The Circus in Winter by Cathy Day

Did you know that many traveling circuses used to winter over in Indiana. Cathy Day’s book The Circus in Winter is a series of interconnected short stories about the performers in one of those circuses.

Drawing on observations made during her own childhood in Peru, Indiana, home of the International Circus Hall of Fame, Day strips away the grease paint and costumes of clowns, elephant trainers, and steel-nerved acrobats to reveal lives as messy as any found in mainstream America. Meticulously researched and graced with a dozen lovely black-and-white historical circus photographs, this is a fun way to explore a slice of Indiana history.

– from Library Journal

 

 

 

The Ladies of the Secret Circus by Constance Sayers

 

 

The Ladies of the Secret Circus shares some of the fantasy aspects of The Night Circus.

Lara Barnes grew up hearing tales of her family’s long-retired circus, and its allure never faded away for her as an adult. After her fiancé goes missing on their wedding day, she is understandably distraught, especially when it seems her mother knows more about the situation than she lets on. As Lara unravels the mystery with the town’s chief of police, she discovers more about her family’s past, including a different, secret circus that remains legendary decades after its last performance. This is recommended for readers who don’t mind genre-bending or who enjoy time-slipping fiction.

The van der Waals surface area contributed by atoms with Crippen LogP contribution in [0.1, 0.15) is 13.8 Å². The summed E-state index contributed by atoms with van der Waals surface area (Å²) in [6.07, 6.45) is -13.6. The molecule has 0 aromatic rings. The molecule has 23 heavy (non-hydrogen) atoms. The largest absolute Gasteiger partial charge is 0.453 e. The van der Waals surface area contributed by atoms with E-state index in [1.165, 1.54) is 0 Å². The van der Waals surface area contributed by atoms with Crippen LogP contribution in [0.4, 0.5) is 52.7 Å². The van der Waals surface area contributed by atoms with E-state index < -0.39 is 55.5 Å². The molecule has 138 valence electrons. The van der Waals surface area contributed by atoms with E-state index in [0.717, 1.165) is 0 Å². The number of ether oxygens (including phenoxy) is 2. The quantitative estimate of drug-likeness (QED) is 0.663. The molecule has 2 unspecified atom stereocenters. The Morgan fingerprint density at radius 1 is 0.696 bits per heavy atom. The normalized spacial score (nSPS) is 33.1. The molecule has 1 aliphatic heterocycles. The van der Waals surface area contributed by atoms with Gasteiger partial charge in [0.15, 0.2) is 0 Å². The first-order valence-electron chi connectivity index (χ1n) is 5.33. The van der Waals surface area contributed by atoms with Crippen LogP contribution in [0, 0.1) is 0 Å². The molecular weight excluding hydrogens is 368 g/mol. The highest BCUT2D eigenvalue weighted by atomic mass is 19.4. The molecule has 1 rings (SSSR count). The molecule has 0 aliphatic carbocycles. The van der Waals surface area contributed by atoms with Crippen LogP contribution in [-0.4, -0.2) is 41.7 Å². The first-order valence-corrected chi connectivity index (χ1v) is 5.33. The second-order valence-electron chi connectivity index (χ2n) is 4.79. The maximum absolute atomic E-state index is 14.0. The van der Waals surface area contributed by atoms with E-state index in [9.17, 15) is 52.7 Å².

– from Booklist

 

Love in the Elephant Tent by Kathleen Cremonesi

 

Finally, a memoir: Cremonesi never set out to join the circus, yet this young woman from Oregon ends up swimming with sharks and riding an ostrich with one of Italy’s most famous circuses, Circo Moira Orfei. Cremonesi’s memoir is saturated with descriptive language and emotion, as she tells the story of how, at 23, she becomes a dancing girl in a traveling circus and falls in love with Stefano, the passionate Italian elefanti caretaker.  – from Booklist